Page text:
The main planting season is winding down in Ethiopia, but there is still a small window of opportunity for farmers to plant the last set of crops in September and grow food for millions of people facing hunger - hinging on the necessary support arriving on time.
The newly released Mid-Year Review of the Ethiopia Humanitarian Requirements Document
(HRD) - developed jointly by the Government of Ethiopia and UN agencies, non-governmental organisations and other development partners- indicates that 900,000 additional households need urgent agricultural support bringing the total number to 2.9 million in August. Meeting additional agricultural sector needs will require $45 million bringing the total requirement for the agriculture sector to $91.3 million for 2016.
The overall food security situation has improved only slightly, with the number of people requiring emergency food assistance having decreased from 10.2 million to 9.7 since the beginning of the year.
The El Niño-induced drought caused a wide-scale failure of crops and loss of livestock critical to the livelihoods of farmers and agropastoralists. The drought is being followed by seasonal floods, which have already led to crop damage and the inundation of pastures and may be further exacerbated by a phenomenon called La Niña, expected from October onwards. "If floods worsen later this year, there could be outbreaks of crop and livestock diseases, further reducing agricultural productivity and complicating recovery," said Amadou Allahoury, FAO Representative to Ethiopia.
Urgent support needed
"The situation is critical now. We must make sure that farmers will be able to plant between now and September and grow enough food to feed themselves and their families thus avoiding millions of people having to rely on food assistance for another year. Ethiopia needs urgent global support to respond to its humanitarian needs, we have no time to procrastinate," Allahoury added.
The meher season is Ethiopia's main agricultural season and produces up to 85 percent of the nation's food supplies. If the farmers do not plant enough now, Ethiopia may face significant food shortages, which may further exacerbate food and nutrition insecurity in the country. To ensure the last remaining planting window of the year is met, an estimated $8.8 million is needed to provide root crop planting materials, legumes, vegetable and cereal seed to 530,000 households.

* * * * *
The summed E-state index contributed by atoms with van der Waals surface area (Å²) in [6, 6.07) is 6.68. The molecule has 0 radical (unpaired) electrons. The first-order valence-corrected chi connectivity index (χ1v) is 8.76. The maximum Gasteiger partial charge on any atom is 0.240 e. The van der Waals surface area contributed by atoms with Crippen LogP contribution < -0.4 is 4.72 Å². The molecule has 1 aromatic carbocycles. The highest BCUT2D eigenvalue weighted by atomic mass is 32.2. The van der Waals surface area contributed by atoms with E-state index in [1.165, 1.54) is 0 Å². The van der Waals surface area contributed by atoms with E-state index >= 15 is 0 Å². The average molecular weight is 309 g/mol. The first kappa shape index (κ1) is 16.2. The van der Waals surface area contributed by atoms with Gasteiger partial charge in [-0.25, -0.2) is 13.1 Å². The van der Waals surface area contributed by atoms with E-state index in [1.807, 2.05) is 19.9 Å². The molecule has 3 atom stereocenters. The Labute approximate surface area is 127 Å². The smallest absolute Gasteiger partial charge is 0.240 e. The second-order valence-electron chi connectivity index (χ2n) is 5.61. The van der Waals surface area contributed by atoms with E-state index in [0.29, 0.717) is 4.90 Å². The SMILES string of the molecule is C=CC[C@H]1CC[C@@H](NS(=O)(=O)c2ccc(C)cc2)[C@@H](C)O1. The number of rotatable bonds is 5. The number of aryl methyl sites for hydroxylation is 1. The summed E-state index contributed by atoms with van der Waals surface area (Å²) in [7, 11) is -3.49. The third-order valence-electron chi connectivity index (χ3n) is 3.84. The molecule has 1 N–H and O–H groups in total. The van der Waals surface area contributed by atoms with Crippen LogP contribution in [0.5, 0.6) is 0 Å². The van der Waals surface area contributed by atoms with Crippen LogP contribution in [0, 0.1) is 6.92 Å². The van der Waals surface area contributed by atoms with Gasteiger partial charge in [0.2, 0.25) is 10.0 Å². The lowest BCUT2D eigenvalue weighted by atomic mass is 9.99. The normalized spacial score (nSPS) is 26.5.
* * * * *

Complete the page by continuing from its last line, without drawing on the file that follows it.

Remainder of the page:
FAO estimates that households who lost small ruminants such as sheep may need at least two years to return to pre-drought levels, while cattle-owning households may need up to four years to recover. Animals that survived the recent drought are still weak and susceptible to diseases during the rainy periods; $36.2 million is required to undertake the necessary interventions to support 2.4 million livestock-dependent households (or 12 million people).
Preparing for La Niña
According to meteorological reports, a La Niña event is 55 percent likely for October to November and will have two major impacts on Ethiopia: flooding in the dominantly highland areas and additional drought in the lowland livestock-dependent areas of Oromia and Somali regions. FAO is supporting the government to prepare a contingency plan to address the upcoming needs.
FAO's response to the crisis
With resources received, FAO has already provided agricultural inputs to 127,000 households (635,000 people) in drought-affected regions including Amhara, Afar, Oromia, Tigray, Somali and SNNP. So far, nearly 3,700 metric tons of seed and 5.8 million potato cuttings have been delivered to affected communities. Additional vegetable and late season crop seed are being purchased and will be distributed between August and September 2016.
FAO has provided critical support to livestock-owning families. The organisation provided livestock feed, fodder seed to rejuvenate pasture, and rehabilitated water points for livestock. FAO has supported the government to vaccinate and treat some 1.4 million animals. However, large numbers of animals has been weakened by the drought and are exposed to diseases as the result of the recent floods. The organisation is planning to expand the vaccinations and treatment campaigns.
In order to increase the coverage of both on farmers and livestock keepers affected by the drought and current floods, FAO requires $10 million by the end of September 2016.